The Packet Post Beacon Hill Update – September 10, 2021

Beacon Hill Update – September 10, 2021

by: Press Release

Friday, September 10, 2021
Provided by David Gauthier via MassAccess

As of Thursday night DPH reported a total of 723,633 cases of COVID-19.
The state reported 2,096 new confirmed cases and 18 new deaths.
The state now has 17,954 deaths from the virus.
New legislation from Rep. Christine Barber (HD 4340) would allow for collaborative drug therapy management in certain ambulatory care clinics if there is on-site or off-site supervision by an attending physician and collaborating pharmacist and if it is approved by the clinic’s medical staff executive committee.
Collaborative drug therapy management requires an agreement between a pharmacist and a health care provider and allows certain qualified pharmacists to take on the responsibility of patient assessment, ordering lab tests, and administering drugs, among other things, according to the Centers for Disease Control and Prevention.
The House on Thursday referred Barber’s bill to the Public Health Committee and also sent legislation relative to procurement in charter schools (HD 4352) to the State Administration and Regulatory Oversight Committee.
Ahead of the 20th anniversary of the Sept. 11, 2001 terrorist attacks, the House held a moment of silence for the nearly 3,000 people and just over 200 Massachusetts residents or natives who died that day.
The House is back in session on Monday at 11 a.m.
The Senate Chamber burst to life Thursday with a hail-and-farewell session for Sen. Joseph Boncore of Winthrop, who later in the afternoon officially filed his resignation letter as he prepares to helm the Massachusetts Biotechnology Council.
Boncore’s resignation will take effect at 11:59 p.m. Friday.
The Senate has yet to set a date for a special election to fill the Democrat’s seat, which covers Revere and Winthrop and parts of Cambridge and Boston.
One of Boncore’s last major tasks as chairman of the Transportation Committee was negotiating the annual Chapter 90 transportation funding bill, which incorporated millions in grant allocations and grew to $350 million when it was sent to the governor’s desk in July.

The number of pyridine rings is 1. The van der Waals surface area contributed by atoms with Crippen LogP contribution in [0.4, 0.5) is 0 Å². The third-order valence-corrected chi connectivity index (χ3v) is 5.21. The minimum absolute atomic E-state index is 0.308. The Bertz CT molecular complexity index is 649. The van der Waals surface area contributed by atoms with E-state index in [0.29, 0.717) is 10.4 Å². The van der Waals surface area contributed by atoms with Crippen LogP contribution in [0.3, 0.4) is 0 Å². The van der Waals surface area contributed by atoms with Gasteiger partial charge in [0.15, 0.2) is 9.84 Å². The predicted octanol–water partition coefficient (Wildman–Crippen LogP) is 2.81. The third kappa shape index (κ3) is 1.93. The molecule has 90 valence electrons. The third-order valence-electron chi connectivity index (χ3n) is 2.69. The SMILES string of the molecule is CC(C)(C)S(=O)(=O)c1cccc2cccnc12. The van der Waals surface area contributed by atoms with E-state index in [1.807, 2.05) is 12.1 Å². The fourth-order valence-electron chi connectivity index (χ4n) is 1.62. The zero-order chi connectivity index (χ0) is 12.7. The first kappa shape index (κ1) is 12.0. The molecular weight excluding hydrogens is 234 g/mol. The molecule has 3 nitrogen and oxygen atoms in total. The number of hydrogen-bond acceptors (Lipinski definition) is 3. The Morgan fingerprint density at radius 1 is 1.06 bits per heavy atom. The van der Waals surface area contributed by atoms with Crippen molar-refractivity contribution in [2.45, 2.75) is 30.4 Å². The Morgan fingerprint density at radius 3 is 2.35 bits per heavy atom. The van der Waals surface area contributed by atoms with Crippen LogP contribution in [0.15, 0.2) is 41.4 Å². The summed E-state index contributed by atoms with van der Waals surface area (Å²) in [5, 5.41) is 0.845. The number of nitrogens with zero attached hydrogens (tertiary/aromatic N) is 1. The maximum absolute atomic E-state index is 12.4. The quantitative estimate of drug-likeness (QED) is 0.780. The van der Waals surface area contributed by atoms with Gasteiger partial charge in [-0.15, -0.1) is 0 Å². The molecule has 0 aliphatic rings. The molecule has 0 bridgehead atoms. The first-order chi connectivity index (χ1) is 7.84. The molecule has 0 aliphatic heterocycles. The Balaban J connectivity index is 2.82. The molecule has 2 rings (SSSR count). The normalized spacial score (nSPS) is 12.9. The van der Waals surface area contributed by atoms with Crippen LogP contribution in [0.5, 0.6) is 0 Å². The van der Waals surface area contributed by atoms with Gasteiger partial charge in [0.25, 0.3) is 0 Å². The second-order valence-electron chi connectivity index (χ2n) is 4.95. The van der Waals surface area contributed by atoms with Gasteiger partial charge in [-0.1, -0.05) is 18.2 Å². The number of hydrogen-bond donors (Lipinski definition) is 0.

The Senate on Thursday passed a bill (H 3972) setting the bond terms for that law.
Also Thursday, senators agreed with the House to reclassify a new Sen. Becca Rausch bill (SD 2723), rerouting legislation that would require universal masking for students and school staff from the Public Health Committee to the Education Committee.
The House had non-concurred Aug. 26 with the Senate’s initial committee referral.
Both branches return to session Monday at 11 a.m.
The Supreme Judicial Court intervened on Thursday to allow supporters of a ballot question seeking to guarantee newborns access to life-saving medical care to begin collecting signatures in spite of Attorney General Maura Healey’s decision last week not to certify the initiative petition.
Justice Dalila Wendlandt granted the Massachusetts Newborn Protection Coalition a preliminary injunction, directing Healey to publish a summary of the petition and Secretary of State William Galvin to release the blank petition signature forms while the legal challenge proceeds in the court.
The ruling will allow proponents, led by Bernadette Lyons, to being collecting the more than 80,200 voter signatures required by Nov. 17 to advance to the next stage in the process of qualifying for the 2022 ballot.
Wendlandt’s decision stated that the decision to grant the injunction was made in agreement with all parties and without making a determination on the likelihood of the plaintiffs’ success.
Lyons, the wife of MassGOP Chairwoman Jim Lyons and chair of the Massachusetts Newborn Protection Coalition, celebrated the victory.
The federal government on Wednesday proposed adding the portion of the Neponset River that winds through Milton, Dorchester, Mattapan and Hyde Park to the list of the nation’s most serious uncontrolled or abandoned contaminated sites.
Citing sediment contamination stemming from the former operation of industrial mills and dams built to turn grinding wheels, the U.S. Environmental Protection Agency on Wednesday included a 3.7-mile stretch of the Lower Neponset River on its list of 13 newly proposed Superfund sites.
If the river section is deemed a Superfund site, the designation could lead to more investigations and an eventual cleanup using federal resources and expertise.
The Lower Neponset River channel ranges from approximately 40 to 300 feet wide and comprises an estimated 40 acres running through the four communities.
Preliminary studies that date back to 2002 have indicated its sediments are contaminated with elevated levels of PCBs, or polychlorinated biphenyls.
The site is bordered by residential, commercial areas and industrial areas, as well as public parcels including the Neponset River Greenway.
More than 130,000 Massachusetts Health Connector members are at risk of losing their insurance subsidies for 2022 unless they each take specific actions, and the agency plans a communication blitz to ensure people take those steps to keep their subsidies in place.
Connector Authority Executive Director Louis Gutierrez told the agency’s board Thursday that the Internal Revenue Service automatically amended more 2020 tax returns than usual, a result of filing changes created by the federal American Rescue Plan Act.
When returns are amended, he said, income data ends up different from the figures that exchanges like the Connector use to verify subsidy eligibility, and affected members lose that eligibility unless they follow a “fairly straightforward” review and update the income information in their accounts.

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